L is for Letting Go

“Just let it go.” We start hearing it when we are children and someone “borrows” our stuff without asking. Or takes our swing or calls us a name. Or any other variety of seemingly insignificant hurts.

Photo by Leon Macapagal from Pexels.com

And no, I don’t think we need to, or should, obsess over each little thing. It’s easy to do, though, particularly when other things aren’t going the way I want.

On the other hand, it’s not healthy to let other people just take advantage or hurt us and “let it go” just to keep the peace.

Where’s the line? I have no idea. I overreact to small things and put up with big things sometimes. I can rant at Snake about something someone did or said that another time I probably wouldn’t have even noticed.

The line moves depending on my mood, my stress level and probably the movement of the stars. And that’s probably just human nature. I’d love to say that I’m getting better at that piece of letting go, but I’m not sure that’s honest.

What I am getting better at letting go is my identity clutter. No, I didn’t make up the term. I’m borrowing it because I think it’s the best way to describe holding onto ideas of myself or items that no longer define who I am.

What’s an example? I’m a person who loves to do crafts and I collected a lot of craft books for ideas. I’ve started going through them and realizing that while the number of things that a person could do with paper is amazing, I’m not that person. I’ve gone through probably 10 this past year and wondered who the person was who thought this looked like fun. It’s certainly not the person who is now looking through the book!

Or the organ that I loved as a kid. I was going to go back to playing it again someday. Ha! Spoiler–no, I didn’t. And finally instead of feeling guilty about not playing it, I gave it away so someone else could love it.

It isn’t only objects. It’s the idea of “who” I will be when I grow up. I still don’t know the answer to that question, and I am definitely of an age where I should be considered a grown up. And honestly? The idea of who I want to be changes as I change and grow.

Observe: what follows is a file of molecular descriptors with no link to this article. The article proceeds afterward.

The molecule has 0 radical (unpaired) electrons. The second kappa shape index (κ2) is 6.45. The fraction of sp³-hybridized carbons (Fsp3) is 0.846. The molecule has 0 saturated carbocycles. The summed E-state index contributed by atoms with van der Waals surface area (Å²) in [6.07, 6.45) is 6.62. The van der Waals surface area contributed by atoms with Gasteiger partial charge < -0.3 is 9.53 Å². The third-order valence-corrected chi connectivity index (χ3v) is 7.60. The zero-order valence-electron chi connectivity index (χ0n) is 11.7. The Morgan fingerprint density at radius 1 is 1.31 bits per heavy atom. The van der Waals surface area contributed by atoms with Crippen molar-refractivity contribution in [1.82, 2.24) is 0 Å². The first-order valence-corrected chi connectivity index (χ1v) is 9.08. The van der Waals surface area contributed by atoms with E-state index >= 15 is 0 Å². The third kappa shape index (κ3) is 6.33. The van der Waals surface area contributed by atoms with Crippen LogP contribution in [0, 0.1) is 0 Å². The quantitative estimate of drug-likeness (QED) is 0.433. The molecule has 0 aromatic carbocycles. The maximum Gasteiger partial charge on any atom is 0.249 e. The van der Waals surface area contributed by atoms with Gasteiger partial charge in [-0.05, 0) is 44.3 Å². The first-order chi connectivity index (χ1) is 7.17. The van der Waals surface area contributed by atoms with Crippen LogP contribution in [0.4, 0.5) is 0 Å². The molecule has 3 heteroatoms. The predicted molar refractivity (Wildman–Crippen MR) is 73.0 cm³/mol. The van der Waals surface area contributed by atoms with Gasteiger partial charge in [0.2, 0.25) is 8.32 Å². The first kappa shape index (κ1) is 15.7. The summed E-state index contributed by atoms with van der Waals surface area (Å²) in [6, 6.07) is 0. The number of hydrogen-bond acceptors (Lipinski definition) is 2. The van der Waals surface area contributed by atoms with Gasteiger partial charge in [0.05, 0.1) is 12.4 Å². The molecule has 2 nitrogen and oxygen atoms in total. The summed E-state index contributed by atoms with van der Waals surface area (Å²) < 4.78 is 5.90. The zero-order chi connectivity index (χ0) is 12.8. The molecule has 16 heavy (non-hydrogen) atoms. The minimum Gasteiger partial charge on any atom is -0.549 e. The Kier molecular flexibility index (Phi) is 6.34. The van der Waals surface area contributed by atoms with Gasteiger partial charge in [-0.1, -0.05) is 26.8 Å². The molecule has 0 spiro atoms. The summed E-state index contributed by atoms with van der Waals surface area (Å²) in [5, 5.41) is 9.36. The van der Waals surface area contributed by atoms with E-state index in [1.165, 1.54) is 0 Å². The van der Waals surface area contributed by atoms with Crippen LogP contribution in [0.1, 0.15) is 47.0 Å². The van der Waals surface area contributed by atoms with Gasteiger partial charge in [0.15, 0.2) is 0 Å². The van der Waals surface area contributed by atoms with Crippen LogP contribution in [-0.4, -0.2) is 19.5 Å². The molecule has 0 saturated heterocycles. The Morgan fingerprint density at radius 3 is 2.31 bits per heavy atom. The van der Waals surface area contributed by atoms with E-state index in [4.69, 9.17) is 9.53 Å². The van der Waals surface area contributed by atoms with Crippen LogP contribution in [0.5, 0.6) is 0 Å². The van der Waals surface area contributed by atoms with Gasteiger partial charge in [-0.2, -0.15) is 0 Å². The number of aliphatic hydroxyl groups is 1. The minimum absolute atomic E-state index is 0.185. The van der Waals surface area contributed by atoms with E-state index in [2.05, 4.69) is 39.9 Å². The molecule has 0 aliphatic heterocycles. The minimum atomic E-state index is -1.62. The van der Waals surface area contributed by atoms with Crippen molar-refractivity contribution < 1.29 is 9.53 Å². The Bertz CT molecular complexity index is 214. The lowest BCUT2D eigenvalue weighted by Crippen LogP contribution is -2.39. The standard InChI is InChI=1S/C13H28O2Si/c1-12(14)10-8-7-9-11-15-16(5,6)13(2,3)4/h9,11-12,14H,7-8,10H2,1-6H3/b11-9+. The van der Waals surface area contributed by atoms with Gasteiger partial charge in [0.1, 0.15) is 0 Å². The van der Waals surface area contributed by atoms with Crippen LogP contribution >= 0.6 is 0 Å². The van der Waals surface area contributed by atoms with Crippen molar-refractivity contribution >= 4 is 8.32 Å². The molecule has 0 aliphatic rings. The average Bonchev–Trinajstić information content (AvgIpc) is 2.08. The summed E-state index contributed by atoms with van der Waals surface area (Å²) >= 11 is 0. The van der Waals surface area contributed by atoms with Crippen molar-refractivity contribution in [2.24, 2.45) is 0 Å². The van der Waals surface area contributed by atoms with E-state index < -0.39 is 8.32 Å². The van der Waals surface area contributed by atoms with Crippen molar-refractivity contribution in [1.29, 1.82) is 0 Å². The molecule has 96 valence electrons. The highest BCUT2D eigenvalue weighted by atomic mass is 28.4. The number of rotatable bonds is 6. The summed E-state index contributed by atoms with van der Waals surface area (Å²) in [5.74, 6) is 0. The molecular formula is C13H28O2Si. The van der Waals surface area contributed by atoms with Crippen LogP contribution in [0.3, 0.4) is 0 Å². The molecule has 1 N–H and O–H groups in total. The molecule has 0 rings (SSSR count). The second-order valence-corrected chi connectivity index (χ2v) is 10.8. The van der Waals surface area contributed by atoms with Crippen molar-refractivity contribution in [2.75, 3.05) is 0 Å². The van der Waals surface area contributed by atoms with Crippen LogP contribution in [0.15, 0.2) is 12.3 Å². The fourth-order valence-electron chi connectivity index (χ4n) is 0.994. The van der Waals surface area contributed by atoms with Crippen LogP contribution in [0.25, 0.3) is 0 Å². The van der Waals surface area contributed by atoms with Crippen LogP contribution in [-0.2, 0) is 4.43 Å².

So, for me, the idea of letting go is getting rid of what isn’t working and moving on to find the next thing that might just be the perfect fit.

When I let go of what I am,
I become what I might be.

Lao Tzu

Snake and I set off on a journey years ago. We are still becoming and maybe that’s all that letting go really is.

6 Replies to “L is for Letting Go”

  1. I had never heard the term “identity clutter” before, but I love it. And makes a lot of sense. This year is my declutter year, and it feels soooo good.

    I must say, I agree about not letting things go just for an easy life. My line comes when holding on causes me more harm than good. Sometimes it is right and good to rant. Other times, particularly with the big things, I feel like I’ve sorted it re. the other person but holding onto it is stopping me from moving forward. That’s when I cross the line and *try* to let go. It’s hard though, isn’t it?!

    Thank you so much for linking up!

  2. “getting rid of what isn’t working and moving on to find the next thing that might just be the perfect fit”

    I am in this phase now, working with a coach on finding the authentic me, and get away from all those ‘inner voices’ that always told me I am not worth it, or not good enough, or not allowed to ask, etc. It’s a process to go though, but I’m finding myself…

    Sometimes we do need to let go of the restrictions we have placed on ourselves.

    ~ Marie xox

  3. All rivers flow. Life is changing, we are changing and at the same time our ideas about who we are and who we want to be change. But, someday the day will come when we will be forced to say: “It’s already a lot too late for me, I won’t become much and I will never fly to amazing stars.”

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